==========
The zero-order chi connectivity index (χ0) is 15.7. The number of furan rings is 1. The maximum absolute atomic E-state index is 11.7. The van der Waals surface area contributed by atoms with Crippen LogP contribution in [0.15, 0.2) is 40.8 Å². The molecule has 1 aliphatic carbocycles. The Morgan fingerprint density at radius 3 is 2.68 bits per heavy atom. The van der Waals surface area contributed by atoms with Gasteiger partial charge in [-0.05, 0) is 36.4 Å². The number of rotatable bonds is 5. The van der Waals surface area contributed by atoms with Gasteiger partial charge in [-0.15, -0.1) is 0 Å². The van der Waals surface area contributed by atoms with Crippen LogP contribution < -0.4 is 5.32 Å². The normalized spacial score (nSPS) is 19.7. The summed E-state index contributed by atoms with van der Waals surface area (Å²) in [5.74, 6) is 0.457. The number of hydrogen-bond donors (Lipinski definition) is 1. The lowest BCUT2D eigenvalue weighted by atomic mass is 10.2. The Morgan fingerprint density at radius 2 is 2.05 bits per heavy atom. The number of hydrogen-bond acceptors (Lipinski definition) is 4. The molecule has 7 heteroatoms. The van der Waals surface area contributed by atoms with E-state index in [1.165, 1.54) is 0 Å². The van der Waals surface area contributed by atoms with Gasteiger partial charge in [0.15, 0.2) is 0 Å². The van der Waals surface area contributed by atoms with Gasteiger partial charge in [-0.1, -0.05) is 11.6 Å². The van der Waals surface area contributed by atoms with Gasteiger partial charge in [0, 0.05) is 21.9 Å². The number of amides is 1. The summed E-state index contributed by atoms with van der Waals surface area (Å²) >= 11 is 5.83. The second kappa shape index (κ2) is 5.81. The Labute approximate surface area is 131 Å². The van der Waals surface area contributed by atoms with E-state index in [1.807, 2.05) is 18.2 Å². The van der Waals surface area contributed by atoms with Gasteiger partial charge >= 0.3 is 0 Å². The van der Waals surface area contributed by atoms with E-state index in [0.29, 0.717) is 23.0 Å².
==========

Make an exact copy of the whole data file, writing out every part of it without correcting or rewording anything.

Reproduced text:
The zero-order chi connectivity index (χ0) is 15.7. The number of furan rings is 1. The maximum absolute atomic E-state index is 11.7. The van der Waals surface area contributed by atoms with Crippen LogP contribution in [0.15, 0.2) is 40.8 Å². The molecule has 1 aliphatic carbocycles. The Morgan fingerprint density at radius 3 is 2.68 bits per heavy atom. The van der Waals surface area contributed by atoms with Gasteiger partial charge in [-0.05, 0) is 36.4 Å². The number of rotatable bonds is 5. The van der Waals surface area contributed by atoms with Gasteiger partial charge in [-0.15, -0.1) is 0 Å². The van der Waals surface area contributed by atoms with Crippen LogP contribution < -0.4 is 5.32 Å². The normalized spacial score (nSPS) is 19.7. The summed E-state index contributed by atoms with van der Waals surface area (Å²) in [5.74, 6) is 0.457. The number of hydrogen-bond donors (Lipinski definition) is 1. The lowest BCUT2D eigenvalue weighted by atomic mass is 10.2. The Morgan fingerprint density at radius 2 is 2.05 bits per heavy atom. The number of hydrogen-bond acceptors (Lipinski definition) is 4. The molecule has 7 heteroatoms. The van der Waals surface area contributed by atoms with E-state index in [1.165, 1.54) is 0 Å². The van der Waals surface area contributed by atoms with Gasteiger partial charge in [0.15, 0.2) is 0 Å². The van der Waals surface area contributed by atoms with Gasteiger partial charge in [-0.1, -0.05) is 11.6 Å². The van der Waals surface area contributed by atoms with Gasteiger partial charge in [0, 0.05) is 21.9 Å². The number of amides is 1. The summed E-state index contributed by atoms with van der Waals surface area (Å²) >= 11 is 5.83. The second kappa shape index (κ2) is 5.81. The Labute approximate surface area is 131 Å². The van der Waals surface area contributed by atoms with E-state index in [1.807, 2.05) is 18.2 Å². The van der Waals surface area contributed by atoms with Gasteiger partial charge >= 0.3 is 0 Å². The van der Waals surface area contributed by atoms with E-state index in [0.29, 0.717) is 23.0 Å².